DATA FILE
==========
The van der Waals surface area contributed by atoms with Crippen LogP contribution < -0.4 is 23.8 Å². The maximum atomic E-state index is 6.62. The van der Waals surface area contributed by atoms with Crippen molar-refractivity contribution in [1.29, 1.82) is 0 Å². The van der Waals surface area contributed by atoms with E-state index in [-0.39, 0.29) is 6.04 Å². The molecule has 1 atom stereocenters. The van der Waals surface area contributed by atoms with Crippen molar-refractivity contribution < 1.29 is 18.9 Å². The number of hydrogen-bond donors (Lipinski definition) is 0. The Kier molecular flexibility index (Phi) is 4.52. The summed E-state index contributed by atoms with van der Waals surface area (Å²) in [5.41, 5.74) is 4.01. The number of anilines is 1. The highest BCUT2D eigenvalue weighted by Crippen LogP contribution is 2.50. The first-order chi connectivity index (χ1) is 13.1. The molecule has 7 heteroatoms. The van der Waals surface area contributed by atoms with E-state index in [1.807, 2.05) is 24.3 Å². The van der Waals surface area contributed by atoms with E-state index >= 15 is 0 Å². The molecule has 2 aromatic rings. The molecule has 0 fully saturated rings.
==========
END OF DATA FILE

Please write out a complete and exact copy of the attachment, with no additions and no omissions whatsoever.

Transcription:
The van der Waals surface area contributed by atoms with Crippen LogP contribution < -0.4 is 23.8 Å². The maximum atomic E-state index is 6.62. The van der Waals surface area contributed by atoms with Crippen molar-refractivity contribution in [1.29, 1.82) is 0 Å². The van der Waals surface area contributed by atoms with E-state index in [-0.39, 0.29) is 6.04 Å². The molecule has 1 atom stereocenters. The van der Waals surface area contributed by atoms with Crippen molar-refractivity contribution < 1.29 is 18.9 Å². The number of hydrogen-bond donors (Lipinski definition) is 0. The Kier molecular flexibility index (Phi) is 4.52. The summed E-state index contributed by atoms with van der Waals surface area (Å²) in [5.41, 5.74) is 4.01. The number of anilines is 1. The highest BCUT2D eigenvalue weighted by Crippen LogP contribution is 2.50. The first-order chi connectivity index (χ1) is 13.1. The molecule has 7 heteroatoms. The van der Waals surface area contributed by atoms with E-state index in [1.807, 2.05) is 24.3 Å². The van der Waals surface area contributed by atoms with E-state index >= 15 is 0 Å². The molecule has 2 aromatic rings. The molecule has 0 fully saturated rings.